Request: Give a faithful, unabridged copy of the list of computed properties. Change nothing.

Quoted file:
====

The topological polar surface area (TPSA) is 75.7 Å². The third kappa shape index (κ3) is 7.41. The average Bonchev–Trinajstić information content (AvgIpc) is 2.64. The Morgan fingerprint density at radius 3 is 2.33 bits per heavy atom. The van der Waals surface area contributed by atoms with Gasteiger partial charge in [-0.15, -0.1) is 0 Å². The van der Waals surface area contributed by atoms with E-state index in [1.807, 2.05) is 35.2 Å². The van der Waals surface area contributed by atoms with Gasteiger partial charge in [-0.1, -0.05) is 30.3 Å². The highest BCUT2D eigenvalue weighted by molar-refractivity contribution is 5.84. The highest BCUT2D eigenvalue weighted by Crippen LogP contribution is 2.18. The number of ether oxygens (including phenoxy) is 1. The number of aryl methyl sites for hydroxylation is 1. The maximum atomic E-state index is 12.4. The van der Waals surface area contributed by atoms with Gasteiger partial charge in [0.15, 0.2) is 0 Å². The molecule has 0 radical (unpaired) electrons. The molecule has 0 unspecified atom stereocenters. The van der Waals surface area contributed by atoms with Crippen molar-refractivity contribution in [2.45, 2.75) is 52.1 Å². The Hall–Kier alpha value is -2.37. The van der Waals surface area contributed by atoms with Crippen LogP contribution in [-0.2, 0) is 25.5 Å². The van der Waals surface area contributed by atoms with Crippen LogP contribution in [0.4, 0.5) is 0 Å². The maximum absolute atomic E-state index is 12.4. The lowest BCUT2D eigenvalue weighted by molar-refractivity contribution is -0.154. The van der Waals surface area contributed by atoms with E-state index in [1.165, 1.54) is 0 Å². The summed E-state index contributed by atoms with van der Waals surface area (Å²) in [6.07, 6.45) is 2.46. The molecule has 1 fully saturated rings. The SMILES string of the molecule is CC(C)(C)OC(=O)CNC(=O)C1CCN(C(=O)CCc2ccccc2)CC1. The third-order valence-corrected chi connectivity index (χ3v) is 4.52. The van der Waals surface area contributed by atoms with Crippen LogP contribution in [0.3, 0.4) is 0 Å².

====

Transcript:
The topological polar surface area (TPSA) is 75.7 Å². The third kappa shape index (κ3) is 7.41. The average Bonchev–Trinajstić information content (AvgIpc) is 2.64. The Morgan fingerprint density at radius 3 is 2.33 bits per heavy atom. The van der Waals surface area contributed by atoms with Gasteiger partial charge in [-0.15, -0.1) is 0 Å². The van der Waals surface area contributed by atoms with E-state index in [1.807, 2.05) is 35.2 Å². The van der Waals surface area contributed by atoms with Gasteiger partial charge in [-0.1, -0.05) is 30.3 Å². The highest BCUT2D eigenvalue weighted by molar-refractivity contribution is 5.84. The highest BCUT2D eigenvalue weighted by Crippen LogP contribution is 2.18. The number of ether oxygens (including phenoxy) is 1. The number of aryl methyl sites for hydroxylation is 1. The maximum atomic E-state index is 12.4. The van der Waals surface area contributed by atoms with Gasteiger partial charge in [0.15, 0.2) is 0 Å². The molecule has 0 radical (unpaired) electrons. The molecule has 0 unspecified atom stereocenters. The van der Waals surface area contributed by atoms with Crippen molar-refractivity contribution in [2.45, 2.75) is 52.1 Å². The Hall–Kier alpha value is -2.37. The van der Waals surface area contributed by atoms with Crippen LogP contribution in [-0.2, 0) is 25.5 Å². The van der Waals surface area contributed by atoms with Crippen LogP contribution in [0.4, 0.5) is 0 Å². The maximum absolute atomic E-state index is 12.4. The lowest BCUT2D eigenvalue weighted by molar-refractivity contribution is -0.154. The van der Waals surface area contributed by atoms with E-state index in [1.165, 1.54) is 0 Å². The summed E-state index contributed by atoms with van der Waals surface area (Å²) in [6.07, 6.45) is 2.46. The molecule has 1 fully saturated rings. The SMILES string of the molecule is CC(C)(C)OC(=O)CNC(=O)C1CCN(C(=O)CCc2ccccc2)CC1. The third-order valence-corrected chi connectivity index (χ3v) is 4.52. The van der Waals surface area contributed by atoms with Crippen LogP contribution in [0.3, 0.4) is 0 Å².